On my first visit to Greece, in April 1977, I watched in fascination as large raucous black-and-white birds misbehaved -- or behaved like magpies -- in a field at Mycenae. "Peter Magpie!" I shouted, and then had to explain about Peter Magpie.
Peter Magpie was a favorite book when I was very young, and I have spent the past twenty years trying to find a copy. I wrote English bookstores, I signed up for specialized search services. Last month, I finally found a single copy, at The Children's Bookshop at Hay on Wye, probably the only available copy in the world, and extremely cheap even with international shipping. The cover has some raggedy edges, a testimony that someone tried to take care of it for sixty years.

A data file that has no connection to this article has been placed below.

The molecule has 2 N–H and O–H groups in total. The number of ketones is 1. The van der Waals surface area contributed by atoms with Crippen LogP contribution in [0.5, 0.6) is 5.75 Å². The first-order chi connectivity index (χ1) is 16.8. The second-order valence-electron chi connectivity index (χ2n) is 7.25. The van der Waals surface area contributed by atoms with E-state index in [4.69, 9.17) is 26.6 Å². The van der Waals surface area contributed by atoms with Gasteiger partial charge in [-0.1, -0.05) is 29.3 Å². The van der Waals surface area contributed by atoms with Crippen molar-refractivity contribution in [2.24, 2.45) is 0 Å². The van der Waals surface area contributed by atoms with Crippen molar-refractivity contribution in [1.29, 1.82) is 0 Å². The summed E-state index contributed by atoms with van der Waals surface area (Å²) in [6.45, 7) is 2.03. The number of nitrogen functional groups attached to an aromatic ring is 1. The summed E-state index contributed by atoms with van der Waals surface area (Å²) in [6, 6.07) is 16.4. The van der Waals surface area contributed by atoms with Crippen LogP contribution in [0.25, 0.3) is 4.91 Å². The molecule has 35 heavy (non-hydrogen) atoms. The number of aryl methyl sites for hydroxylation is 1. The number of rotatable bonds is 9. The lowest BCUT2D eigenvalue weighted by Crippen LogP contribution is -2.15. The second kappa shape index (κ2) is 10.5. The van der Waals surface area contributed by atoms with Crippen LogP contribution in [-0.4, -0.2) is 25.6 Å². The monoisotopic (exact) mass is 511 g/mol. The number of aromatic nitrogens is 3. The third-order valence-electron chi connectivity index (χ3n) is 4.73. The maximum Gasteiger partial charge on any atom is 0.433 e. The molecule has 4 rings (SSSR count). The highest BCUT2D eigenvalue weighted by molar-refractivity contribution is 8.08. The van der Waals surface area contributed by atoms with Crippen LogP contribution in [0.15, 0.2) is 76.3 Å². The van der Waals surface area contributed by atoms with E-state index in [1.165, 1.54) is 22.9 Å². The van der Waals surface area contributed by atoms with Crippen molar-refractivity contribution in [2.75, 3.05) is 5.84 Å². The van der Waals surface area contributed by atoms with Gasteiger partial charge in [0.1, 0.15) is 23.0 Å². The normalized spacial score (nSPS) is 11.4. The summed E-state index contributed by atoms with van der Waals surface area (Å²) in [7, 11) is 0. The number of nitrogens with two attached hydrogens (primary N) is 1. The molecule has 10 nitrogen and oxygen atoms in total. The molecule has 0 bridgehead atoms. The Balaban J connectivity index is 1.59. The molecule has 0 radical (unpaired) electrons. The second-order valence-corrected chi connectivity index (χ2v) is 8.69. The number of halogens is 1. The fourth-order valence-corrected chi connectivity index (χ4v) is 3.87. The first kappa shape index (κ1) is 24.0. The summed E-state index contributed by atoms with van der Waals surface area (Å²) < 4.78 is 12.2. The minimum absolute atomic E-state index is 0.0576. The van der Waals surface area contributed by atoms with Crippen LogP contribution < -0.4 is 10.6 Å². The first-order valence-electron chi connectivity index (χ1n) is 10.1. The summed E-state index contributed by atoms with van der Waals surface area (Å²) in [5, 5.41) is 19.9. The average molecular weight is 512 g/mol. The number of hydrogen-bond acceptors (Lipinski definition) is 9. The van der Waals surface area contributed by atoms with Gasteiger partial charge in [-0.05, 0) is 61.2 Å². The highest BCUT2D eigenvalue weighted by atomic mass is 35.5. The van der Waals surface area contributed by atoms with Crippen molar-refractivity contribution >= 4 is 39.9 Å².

Peter Magpie is not a perfectly satisfactory book in terms of ethics, but apart from Jack-the-Giant-Killer it was the only book I saw for many years that treated intelligence and fun as important, and did not harp on virtue. Even at the age of five I appreciated how the very simple line drawings extended the text, instead of illustrating it. (The pictures here will enlarge if clicked on.)
Peter was very good at escaping danger and helping his friends. He kept his friends the rabbits from being attacked by the fox and the owl.
And he found a way to keep the farmer from shooting him for -- um -- acting like a magpie.
He was fond of the farmer's boy, Jan, who was fond of Greta. Greta was fond of Jan but she was very shy because she had freckles. Peter Magpie gave Jan freckles, too.
Being a magpie, Peter Magpie liked shiny things. He came very close to disaster.
Because this is a book for children that had to be bought by adults, it is equipped with an unconvincing moral, but it still holds to the value of intelligence.